4

David Aranda Tried to Jump a 6-Foot Block Wall -- You Think He Made It?

^
Keep New Times Free
I Support
  • Local
  • Community
  • Journalism
  • logo

Support the independent voice of Phoenix and help keep the future of New Times free.

David Aranda got a bit rowdy at a Phoenix bar Saturday night, based on what the cops say -- he got kicked out for being disorderly, then came back to threaten people with a screwdriver.

According to court documents obtained by New Times, employees at the MVP Sports Bar said Aranda came back with a knife, but when the cops caught up with Aranda and his buddies a few blocks away, they discovered that he was holding a screwdriver.

The cops tried to contact Aranda, but he tossed the screwdriver and ran away, according to the documents.

While being chased by the cops, Aranda decided he would jump over a 6-foot block wall.

For this, we'll pull out the rare afternoon poll, and you can cast your vote for whether you think he made it -- the rest of the story can be found on page two:

Of course he didn't make it.

"[Aranda] tried to jump over a six foot block wall, however was unsuccessful, and was able to be taken into custody..." the arresting officer writes in a probable-cause statement.

People at the bar confirmed Aranda was the guy threatening people with a pointy object, according to court documents.

Victims and witnesses told police that Aranda said he was in the Mexican Mafia, and "would get his gang to hurt them," the documents state.

Aranda did successfully make it over one fence before plowing into the wall, which earned him a criminal trespassing charge, according to the documents. He also faces charges of aggravated assault with a deadly weapon and gang intimidation.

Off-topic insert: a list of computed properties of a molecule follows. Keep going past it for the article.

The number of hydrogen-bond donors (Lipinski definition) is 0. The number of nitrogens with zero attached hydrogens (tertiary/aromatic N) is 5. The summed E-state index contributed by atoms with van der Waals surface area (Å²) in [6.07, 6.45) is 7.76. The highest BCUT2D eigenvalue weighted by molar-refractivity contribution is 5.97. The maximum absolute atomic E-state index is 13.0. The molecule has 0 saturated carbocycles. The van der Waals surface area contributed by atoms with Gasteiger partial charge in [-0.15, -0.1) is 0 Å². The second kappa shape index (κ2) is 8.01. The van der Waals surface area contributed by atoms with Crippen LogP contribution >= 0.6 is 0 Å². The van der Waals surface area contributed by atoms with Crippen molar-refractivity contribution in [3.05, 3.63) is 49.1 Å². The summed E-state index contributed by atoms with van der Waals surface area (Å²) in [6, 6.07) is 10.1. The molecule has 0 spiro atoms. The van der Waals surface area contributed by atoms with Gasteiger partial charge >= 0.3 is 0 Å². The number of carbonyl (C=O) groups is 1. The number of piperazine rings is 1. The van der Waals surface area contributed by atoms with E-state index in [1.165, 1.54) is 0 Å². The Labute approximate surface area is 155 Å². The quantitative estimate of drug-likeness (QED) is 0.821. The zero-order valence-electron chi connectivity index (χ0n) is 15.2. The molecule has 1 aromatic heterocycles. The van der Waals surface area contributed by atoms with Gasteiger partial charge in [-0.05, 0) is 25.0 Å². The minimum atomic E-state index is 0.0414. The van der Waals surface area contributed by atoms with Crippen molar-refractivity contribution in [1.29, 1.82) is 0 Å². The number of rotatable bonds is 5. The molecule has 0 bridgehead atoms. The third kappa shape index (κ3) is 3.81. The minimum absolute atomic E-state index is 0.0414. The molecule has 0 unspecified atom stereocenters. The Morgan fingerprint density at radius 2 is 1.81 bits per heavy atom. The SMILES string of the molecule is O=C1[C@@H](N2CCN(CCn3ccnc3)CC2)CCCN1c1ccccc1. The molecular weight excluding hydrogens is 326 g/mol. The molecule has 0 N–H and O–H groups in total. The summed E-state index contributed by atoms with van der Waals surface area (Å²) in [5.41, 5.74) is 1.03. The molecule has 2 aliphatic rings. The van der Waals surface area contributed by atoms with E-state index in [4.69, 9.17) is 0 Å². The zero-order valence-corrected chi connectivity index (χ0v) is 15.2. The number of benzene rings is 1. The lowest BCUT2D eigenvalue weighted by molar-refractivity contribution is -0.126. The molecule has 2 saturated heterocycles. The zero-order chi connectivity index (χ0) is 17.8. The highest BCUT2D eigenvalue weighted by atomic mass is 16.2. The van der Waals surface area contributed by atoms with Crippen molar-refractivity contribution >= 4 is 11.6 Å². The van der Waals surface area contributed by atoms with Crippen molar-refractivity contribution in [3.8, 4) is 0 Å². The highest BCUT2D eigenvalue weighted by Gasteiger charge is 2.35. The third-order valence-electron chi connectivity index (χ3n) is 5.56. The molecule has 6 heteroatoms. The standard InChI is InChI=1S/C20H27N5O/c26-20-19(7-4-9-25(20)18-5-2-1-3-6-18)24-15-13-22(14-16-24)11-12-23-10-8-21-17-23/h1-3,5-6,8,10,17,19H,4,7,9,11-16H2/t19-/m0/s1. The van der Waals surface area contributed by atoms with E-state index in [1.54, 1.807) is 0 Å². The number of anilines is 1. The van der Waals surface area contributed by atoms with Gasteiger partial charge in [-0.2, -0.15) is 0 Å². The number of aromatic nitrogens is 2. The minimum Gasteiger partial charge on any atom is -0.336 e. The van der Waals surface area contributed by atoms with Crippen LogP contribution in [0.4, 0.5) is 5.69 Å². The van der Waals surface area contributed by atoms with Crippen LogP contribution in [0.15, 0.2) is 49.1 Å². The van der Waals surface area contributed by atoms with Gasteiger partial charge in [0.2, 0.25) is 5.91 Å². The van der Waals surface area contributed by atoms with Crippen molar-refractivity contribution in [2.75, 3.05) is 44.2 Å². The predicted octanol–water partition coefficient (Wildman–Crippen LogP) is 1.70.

Aranda also had two warrants out for his arrest, and will not be able to post bond.


Keep Phoenix New Times Free... Since we started Phoenix New Times, it has been defined as the free, independent voice of Phoenix, and we would like to keep it that way. Offering our readers free access to incisive coverage of local news, food and culture. Producing stories on everything from political scandals to the hottest new bands, with gutsy reporting, stylish writing, and staffers who've won everything from the Society of Professional Journalists' Sigma Delta Chi feature-writing award to the Casey Medal for Meritorious Journalism. But with local journalism's existence under siege and advertising revenue setbacks having a larger impact, it is important now more than ever for us to rally support behind funding our local journalism. You can help by participating in our "I Support" membership program, allowing us to keep covering Phoenix with no paywalls.

We use cookies to collect and analyze information on site performance and usage, and to enhance and customize content and advertisements. By clicking 'X' or continuing to use the site, you agree to allow cookies to be placed. To find out more, visit our cookies policy and our privacy policy.

 

Join the New Times community and help support independent local journalism in Phoenix.

 

Join the New Times community and help support independent local journalism in Phoenix.